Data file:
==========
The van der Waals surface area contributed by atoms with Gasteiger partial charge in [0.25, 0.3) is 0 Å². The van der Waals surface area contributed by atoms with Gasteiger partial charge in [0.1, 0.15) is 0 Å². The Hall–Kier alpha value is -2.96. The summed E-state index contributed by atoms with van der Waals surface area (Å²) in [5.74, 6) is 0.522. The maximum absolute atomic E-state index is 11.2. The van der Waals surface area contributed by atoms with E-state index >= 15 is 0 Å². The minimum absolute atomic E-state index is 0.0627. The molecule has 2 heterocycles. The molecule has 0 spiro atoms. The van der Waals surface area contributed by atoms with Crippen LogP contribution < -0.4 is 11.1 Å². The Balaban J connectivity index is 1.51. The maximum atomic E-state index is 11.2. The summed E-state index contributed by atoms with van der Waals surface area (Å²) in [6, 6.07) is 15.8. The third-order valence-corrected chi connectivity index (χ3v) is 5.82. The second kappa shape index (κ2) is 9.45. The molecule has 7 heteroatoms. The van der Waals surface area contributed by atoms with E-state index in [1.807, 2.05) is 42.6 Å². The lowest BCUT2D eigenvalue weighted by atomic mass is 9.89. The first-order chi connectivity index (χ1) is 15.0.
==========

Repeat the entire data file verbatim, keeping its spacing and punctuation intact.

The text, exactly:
The van der Waals surface area contributed by atoms with Gasteiger partial charge in [0.25, 0.3) is 0 Å². The van der Waals surface area contributed by atoms with Gasteiger partial charge in [0.1, 0.15) is 0 Å². The Hall–Kier alpha value is -2.96. The summed E-state index contributed by atoms with van der Waals surface area (Å²) in [5.74, 6) is 0.522. The maximum absolute atomic E-state index is 11.2. The van der Waals surface area contributed by atoms with E-state index >= 15 is 0 Å². The minimum absolute atomic E-state index is 0.0627. The molecule has 2 heterocycles. The molecule has 0 spiro atoms. The van der Waals surface area contributed by atoms with Crippen LogP contribution < -0.4 is 11.1 Å². The Balaban J connectivity index is 1.51. The maximum atomic E-state index is 11.2. The summed E-state index contributed by atoms with van der Waals surface area (Å²) in [6, 6.07) is 15.8. The third-order valence-corrected chi connectivity index (χ3v) is 5.82. The second kappa shape index (κ2) is 9.45. The molecule has 7 heteroatoms. The van der Waals surface area contributed by atoms with E-state index in [1.807, 2.05) is 42.6 Å². The lowest BCUT2D eigenvalue weighted by atomic mass is 9.89. The first-order chi connectivity index (χ1) is 15.0.